Keywords: Lead Markets; Frugal Innovations; India; Bottom of the Pyramid; Global Innovation; Open Innovation; Emerging Economies.

The Hindu Business Line recommends reading Rajnish Tiwari’s article on Indian investments in Germany

Monday, February 13th, 2012

In an article titled “The horizon vocabulary” journalist D. Murali of The Hindu Business Line, a renowned newspaper from India, recommends reading an article (“Investment Destination Germany: Chances & Challenges for Indian Firms“) written by Rajnish Tiwari, Head of German-Indian Round Table in Hamburg:

Investment opportunities in Germany

In a significant contrast to their Chinese counterparts, Indian firms have so far tended to prefer developed Western countries for their investments, notes Rajnish Tiwari, Head of the German-Indian Round Table (GIRT) in Hamburg. Germany, along with the US and the UK, has emerged as a primary target for Indian FDI, he adds, in Investment destination Germany: Chances & challenges for Indian firms (www.ssrn.com). “With its established technological prowess, high-quality infrastructure and reliable institutional set-up, Germany is regarded as an excellent investment target by many Indian firms in their pursuit of newest technologies and commercially viable cutting-edge innovations,” Tiwari reasons.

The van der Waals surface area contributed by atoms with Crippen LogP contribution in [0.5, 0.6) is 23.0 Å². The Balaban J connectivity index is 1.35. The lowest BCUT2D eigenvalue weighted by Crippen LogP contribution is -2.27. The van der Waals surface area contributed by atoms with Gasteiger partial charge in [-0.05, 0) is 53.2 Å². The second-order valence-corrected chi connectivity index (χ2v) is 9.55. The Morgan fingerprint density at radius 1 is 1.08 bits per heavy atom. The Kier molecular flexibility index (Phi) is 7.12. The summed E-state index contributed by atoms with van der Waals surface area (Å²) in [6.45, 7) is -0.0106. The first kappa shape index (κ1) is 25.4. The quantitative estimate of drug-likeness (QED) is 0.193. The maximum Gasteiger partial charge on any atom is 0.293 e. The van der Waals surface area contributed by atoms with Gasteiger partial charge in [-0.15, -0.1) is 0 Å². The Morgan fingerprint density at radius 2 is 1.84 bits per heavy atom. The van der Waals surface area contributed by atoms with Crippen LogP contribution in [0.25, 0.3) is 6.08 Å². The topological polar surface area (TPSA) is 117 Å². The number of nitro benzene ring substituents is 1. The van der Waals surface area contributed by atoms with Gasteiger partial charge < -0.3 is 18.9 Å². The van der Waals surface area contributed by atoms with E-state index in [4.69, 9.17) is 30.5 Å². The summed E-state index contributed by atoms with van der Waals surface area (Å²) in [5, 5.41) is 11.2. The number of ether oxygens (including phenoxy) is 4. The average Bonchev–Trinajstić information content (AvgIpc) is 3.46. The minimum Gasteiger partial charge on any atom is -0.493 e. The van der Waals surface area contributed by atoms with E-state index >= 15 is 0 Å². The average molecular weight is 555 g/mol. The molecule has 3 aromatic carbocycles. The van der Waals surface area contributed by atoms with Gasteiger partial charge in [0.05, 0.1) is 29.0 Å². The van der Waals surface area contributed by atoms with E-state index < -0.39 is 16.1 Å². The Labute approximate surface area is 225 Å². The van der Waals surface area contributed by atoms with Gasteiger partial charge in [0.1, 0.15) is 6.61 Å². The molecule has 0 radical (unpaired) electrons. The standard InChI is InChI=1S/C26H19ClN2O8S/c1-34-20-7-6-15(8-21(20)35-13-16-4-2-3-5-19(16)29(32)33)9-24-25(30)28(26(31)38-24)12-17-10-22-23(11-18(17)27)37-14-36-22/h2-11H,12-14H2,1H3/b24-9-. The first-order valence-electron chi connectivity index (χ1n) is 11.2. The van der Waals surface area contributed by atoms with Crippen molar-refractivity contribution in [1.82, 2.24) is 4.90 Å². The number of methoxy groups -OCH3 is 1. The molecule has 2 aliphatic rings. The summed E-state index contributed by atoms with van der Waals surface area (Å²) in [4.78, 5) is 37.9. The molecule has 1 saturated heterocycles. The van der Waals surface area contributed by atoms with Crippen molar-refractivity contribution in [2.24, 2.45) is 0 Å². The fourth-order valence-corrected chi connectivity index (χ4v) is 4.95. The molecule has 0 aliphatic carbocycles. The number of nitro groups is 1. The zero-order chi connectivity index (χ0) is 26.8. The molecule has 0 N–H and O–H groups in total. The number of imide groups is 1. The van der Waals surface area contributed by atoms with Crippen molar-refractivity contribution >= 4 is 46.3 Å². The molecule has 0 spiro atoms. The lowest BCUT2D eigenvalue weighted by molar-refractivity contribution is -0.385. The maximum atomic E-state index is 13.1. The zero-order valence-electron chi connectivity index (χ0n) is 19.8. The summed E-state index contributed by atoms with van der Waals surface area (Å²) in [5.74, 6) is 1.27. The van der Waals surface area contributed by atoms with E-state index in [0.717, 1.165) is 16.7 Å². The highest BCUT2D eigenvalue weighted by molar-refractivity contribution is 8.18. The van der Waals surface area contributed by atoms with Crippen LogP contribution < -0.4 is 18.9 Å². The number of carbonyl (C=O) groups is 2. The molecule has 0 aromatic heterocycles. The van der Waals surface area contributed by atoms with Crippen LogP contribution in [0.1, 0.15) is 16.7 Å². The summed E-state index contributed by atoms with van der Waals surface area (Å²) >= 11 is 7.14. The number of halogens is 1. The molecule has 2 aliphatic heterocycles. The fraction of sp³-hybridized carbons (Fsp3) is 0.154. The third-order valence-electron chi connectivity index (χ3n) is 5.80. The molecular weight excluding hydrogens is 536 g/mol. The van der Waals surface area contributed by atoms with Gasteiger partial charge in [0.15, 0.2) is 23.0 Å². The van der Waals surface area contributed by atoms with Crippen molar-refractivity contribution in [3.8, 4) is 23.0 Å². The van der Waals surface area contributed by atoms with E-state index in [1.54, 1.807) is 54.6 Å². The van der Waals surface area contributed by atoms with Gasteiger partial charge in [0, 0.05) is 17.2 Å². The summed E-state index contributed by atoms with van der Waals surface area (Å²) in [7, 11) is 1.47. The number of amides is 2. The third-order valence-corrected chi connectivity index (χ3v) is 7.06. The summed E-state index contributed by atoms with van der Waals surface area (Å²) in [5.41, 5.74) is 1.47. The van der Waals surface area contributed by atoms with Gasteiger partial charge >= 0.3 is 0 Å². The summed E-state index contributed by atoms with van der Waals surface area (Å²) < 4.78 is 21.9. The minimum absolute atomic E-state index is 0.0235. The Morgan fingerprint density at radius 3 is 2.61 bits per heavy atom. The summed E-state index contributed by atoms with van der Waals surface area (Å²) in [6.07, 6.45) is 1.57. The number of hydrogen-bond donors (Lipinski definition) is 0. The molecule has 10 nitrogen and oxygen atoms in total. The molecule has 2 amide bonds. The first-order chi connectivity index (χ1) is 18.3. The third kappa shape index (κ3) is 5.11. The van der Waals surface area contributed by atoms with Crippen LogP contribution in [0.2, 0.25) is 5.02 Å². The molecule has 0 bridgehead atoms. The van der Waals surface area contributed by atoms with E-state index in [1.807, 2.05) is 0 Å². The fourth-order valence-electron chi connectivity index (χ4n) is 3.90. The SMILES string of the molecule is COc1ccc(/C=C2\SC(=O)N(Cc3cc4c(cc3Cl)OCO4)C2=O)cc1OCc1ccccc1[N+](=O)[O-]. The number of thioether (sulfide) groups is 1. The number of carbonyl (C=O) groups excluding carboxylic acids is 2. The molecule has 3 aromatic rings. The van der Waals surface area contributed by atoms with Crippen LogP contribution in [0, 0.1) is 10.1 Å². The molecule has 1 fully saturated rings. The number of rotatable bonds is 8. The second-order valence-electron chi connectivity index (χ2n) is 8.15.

The paper concedes that, since many Indian companies prefer to channelise their FDI projects to Germany through their existing domestic subsidiaries or through their daughter concerns in other European countries, the official data fail to capture the true extent of Indian engagement in Germany.

Tiwari urges Indian firms, therefore, to take advantage of Germany’s excellent physical infrastructure and technological know-how, including in the eastern part, while combining it with their own strengths in production, marketing, low-cost engineering, and business model innovations. Provides pointers that you may like to explore in detail.

Source: The Hindu Business Line, 11.02.2012

Direct link to the paper in question:
http://www.global-innovation.net/team/tiwari/PDF/Tiwari_BusinessGuide_2011.pdf

“Doing well by doing good”: New opportunities for Indo-German cooperation?

Sunday, October 2nd, 2011